Suck Creek Road officially opened in May of 1921, as part of the legendary Dixie Highway. The work began in about 1915, and was performed primarily by convicts brought in from Brushy Mountain State Prison. However, the first World War and subsequent influenza outbreak stalled the project, and it wasn't until 1920 that the work began again in earnest, with additional inmates and newfangled machinery to take on the difficult terrain.
The route has undergone numerous changes in the decades since; some caused by natural disasters such as rockslides, and some implemented to make the road better to travel. In the 1980s, some of the sharper curves were made more straight, and guardrails were added in many places. In August of 1982, Suck Creek Bridge - which straddles the line from Hamilton County into Marion County - was completely washed away after heavy rains and flash floods.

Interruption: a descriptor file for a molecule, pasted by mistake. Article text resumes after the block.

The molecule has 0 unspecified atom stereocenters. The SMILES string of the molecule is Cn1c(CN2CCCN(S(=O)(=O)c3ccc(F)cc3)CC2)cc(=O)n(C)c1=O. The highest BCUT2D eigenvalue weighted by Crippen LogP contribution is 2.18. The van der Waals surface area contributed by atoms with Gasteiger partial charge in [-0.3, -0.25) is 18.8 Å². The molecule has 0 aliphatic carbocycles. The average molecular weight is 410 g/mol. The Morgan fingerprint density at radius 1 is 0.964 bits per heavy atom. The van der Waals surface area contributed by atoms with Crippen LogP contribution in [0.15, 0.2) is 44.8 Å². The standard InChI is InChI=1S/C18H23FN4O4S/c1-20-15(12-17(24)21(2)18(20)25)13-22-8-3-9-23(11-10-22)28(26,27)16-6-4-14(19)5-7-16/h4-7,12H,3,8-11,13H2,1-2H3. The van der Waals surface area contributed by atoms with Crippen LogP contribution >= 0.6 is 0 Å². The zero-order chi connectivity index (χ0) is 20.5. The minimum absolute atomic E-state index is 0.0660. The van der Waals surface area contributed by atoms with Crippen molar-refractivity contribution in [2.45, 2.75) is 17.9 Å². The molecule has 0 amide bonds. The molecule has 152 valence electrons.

To improve safety, in the 2000s, the few legal passing sections on the road were turned into no-passing; there are no legal spots to pass anywhere on the road once you start up the mountain. However, vehicles often pass other vehicles, and speed is always an issue on the mountain. Additionally, the road regularly sees trees across it, and has deterioriated and been repaired in many places over the years.
Read more about the history of Suck Creek Road at The Tennessee Magazine.